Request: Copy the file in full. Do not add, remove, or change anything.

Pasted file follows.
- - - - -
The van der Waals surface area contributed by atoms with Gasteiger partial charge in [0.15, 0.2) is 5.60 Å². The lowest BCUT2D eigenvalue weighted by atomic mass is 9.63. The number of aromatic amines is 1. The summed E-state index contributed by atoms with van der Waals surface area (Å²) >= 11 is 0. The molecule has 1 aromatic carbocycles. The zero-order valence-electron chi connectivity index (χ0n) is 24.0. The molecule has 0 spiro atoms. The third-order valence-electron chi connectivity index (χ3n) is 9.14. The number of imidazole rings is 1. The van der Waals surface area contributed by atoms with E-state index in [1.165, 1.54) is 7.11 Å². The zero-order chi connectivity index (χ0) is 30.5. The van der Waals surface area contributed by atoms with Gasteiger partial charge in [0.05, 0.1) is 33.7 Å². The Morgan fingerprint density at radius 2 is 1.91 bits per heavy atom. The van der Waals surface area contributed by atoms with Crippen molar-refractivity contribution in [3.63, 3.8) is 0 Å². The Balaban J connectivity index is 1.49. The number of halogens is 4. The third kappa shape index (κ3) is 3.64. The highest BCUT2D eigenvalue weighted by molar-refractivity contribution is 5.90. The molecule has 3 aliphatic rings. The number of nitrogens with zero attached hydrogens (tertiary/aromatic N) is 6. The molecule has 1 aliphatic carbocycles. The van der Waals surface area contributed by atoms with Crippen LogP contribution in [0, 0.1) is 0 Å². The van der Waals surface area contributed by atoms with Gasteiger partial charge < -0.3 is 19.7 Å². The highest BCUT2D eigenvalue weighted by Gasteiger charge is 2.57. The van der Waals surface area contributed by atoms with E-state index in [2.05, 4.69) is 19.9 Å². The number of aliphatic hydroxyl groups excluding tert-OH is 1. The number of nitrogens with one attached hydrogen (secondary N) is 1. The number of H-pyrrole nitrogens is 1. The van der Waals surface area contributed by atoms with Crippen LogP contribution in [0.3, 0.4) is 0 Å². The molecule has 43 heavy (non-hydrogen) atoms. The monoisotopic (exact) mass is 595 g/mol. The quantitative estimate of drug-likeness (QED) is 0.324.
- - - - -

The van der Waals surface area contributed by atoms with Gasteiger partial charge in [0.15, 0.2) is 5.60 Å². The lowest BCUT2D eigenvalue weighted by atomic mass is 9.63. The number of aromatic amines is 1. The summed E-state index contributed by atoms with van der Waals surface area (Å²) >= 11 is 0. The molecule has 1 aromatic carbocycles. The zero-order valence-electron chi connectivity index (χ0n) is 24.0. The molecule has 0 spiro atoms. The third-order valence-electron chi connectivity index (χ3n) is 9.14. The number of imidazole rings is 1. The van der Waals surface area contributed by atoms with E-state index in [1.165, 1.54) is 7.11 Å². The zero-order chi connectivity index (χ0) is 30.5. The van der Waals surface area contributed by atoms with Gasteiger partial charge in [0.05, 0.1) is 33.7 Å². The Morgan fingerprint density at radius 2 is 1.91 bits per heavy atom. The van der Waals surface area contributed by atoms with Crippen molar-refractivity contribution in [3.63, 3.8) is 0 Å². The Balaban J connectivity index is 1.49. The number of halogens is 4. The third kappa shape index (κ3) is 3.64. The highest BCUT2D eigenvalue weighted by molar-refractivity contribution is 5.90. The molecule has 3 aliphatic rings. The number of nitrogens with zero attached hydrogens (tertiary/aromatic N) is 6. The molecule has 1 aliphatic carbocycles. The van der Waals surface area contributed by atoms with Crippen LogP contribution in [0, 0.1) is 0 Å². The van der Waals surface area contributed by atoms with Gasteiger partial charge < -0.3 is 19.7 Å². The highest BCUT2D eigenvalue weighted by Gasteiger charge is 2.57. The van der Waals surface area contributed by atoms with E-state index in [2.05, 4.69) is 19.9 Å². The number of aliphatic hydroxyl groups excluding tert-OH is 1. The number of nitrogens with one attached hydrogen (secondary N) is 1. The number of H-pyrrole nitrogens is 1. The van der Waals surface area contributed by atoms with Crippen LogP contribution in [0.3, 0.4) is 0 Å². The molecule has 43 heavy (non-hydrogen) atoms. The monoisotopic (exact) mass is 595 g/mol. The quantitative estimate of drug-likeness (QED) is 0.324.